Frank Boccio, who wrote Mindfulness Yoga, agrees. “Patanjali talks about asana as stability and ease,” he points out, “and when that happens, there is the dissolution of the sense of separation, an overcoming of the pairs of opposites. That’s the whole practice right there: People feel more able to sit with whatever is arising.”
The question, then, is how to put these conditions into practice.
Set the Intention
Introducing a mindfulness-related theme at the start of the class and developing it throughout allows students to go deeper into the meditation. Begin by sharing a story or quote on compassion (karuna) and then teach heart-opening postures, such as backbends, while encouraging self-acceptance for where we are, as we are. This helps students cultivate a quality of care and attention for themselves and others.
Powers gives a dharma talk while students are in the long-held yin postures, focusing on topics such as compassion or equanimity. “I learned that we can listen and apply the teachings in an embodied way, kinesthetically, while in the pose,” she says. “Then, coming to sitting, we can integrate the principles immediately.”
Incorporating Vipassana in Asana Sequences
When combining vipassana with physical yoga, begin with asana to open the body, followed by Pranayama to balance the energy system, and then move into seated meditation. This powerful method will allow for observation of the mind. Within this framework, the content can be adapted to reflect the needs of the practitioner. Some days students wake up feeling dull and will need more dynamic movement to energize. Other times they may feel overstimulated, in need of less active postures and lengthened exhalations to quiet the mind and soothe the nervous system. When emphasizing mindfulness throughout, these practices become seamless. As Boccio says, “Meditation is the yoga sequencing—they feed each other.”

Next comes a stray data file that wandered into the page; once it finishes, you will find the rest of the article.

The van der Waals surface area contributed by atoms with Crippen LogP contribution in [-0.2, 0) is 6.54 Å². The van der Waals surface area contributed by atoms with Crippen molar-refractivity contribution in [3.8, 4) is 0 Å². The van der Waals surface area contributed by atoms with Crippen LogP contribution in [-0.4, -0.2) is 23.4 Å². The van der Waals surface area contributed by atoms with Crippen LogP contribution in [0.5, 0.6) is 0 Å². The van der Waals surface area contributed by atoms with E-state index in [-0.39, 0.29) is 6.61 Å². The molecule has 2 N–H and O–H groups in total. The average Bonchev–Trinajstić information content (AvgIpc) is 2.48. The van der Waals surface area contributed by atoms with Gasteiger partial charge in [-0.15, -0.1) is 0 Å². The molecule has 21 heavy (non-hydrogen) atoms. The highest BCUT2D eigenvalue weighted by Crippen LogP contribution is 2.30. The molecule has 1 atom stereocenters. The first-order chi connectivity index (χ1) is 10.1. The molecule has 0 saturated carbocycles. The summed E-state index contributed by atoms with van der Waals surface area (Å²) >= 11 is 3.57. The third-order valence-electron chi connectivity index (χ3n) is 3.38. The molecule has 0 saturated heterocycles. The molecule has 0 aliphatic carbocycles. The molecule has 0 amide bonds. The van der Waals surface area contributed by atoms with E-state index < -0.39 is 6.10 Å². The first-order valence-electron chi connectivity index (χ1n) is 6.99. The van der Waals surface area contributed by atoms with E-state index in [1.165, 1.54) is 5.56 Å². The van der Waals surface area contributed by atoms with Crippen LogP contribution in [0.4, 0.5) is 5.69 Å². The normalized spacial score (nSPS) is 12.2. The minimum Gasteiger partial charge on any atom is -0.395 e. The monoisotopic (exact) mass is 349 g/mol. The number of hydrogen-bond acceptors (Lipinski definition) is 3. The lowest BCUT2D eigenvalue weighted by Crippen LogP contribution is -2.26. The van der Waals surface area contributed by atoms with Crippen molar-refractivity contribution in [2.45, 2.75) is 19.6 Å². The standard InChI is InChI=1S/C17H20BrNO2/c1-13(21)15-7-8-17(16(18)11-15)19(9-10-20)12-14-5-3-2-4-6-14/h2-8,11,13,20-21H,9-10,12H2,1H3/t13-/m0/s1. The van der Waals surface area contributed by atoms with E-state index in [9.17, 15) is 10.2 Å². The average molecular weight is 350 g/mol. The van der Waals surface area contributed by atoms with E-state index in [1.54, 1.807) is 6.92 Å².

Breath as the Bridge
Give students a focal point to return to when their minds wander by reminding them to turn their attention to their breath periodically throughout the class. Rather than manipulating or controlling the breath, as we sometimes do in pranayama practice, the emphasis is simply on observing it. Ask, “Do you tend to hold the breath in this pose?” or “What happens to the breath when you stay in the pose longer?” Practicing in this way can often reveal our habitual patterns, and the breath becomes the link between the body and the mind, guiding us back to the direct experience of the moment.
Staying With It
Encourage your students to notice the changing nature of their physical, mental, and emotional experiences in the postures, rather than focusing on end results. This technique is mindfulness in action. “In every asana, I keep reminding them to pay attention to what sensations are going on, what reactivity is arising, and just seeing that without having to judge or change anything,” Boccio says.
Directing our attention in a balanced way takes practice—too much and we become rigid; not enough and we space out. Reminding students to cultivate an attitude of curiosity can allow for a balance of focused attention and relaxed awareness.
Bring It Home
We could spend a lifetime studying the philosophies of both asana and vipassana. The proof, however, is in the practice. The best way to pass on the practices to your students is to take the time to learn about and practice them yourself.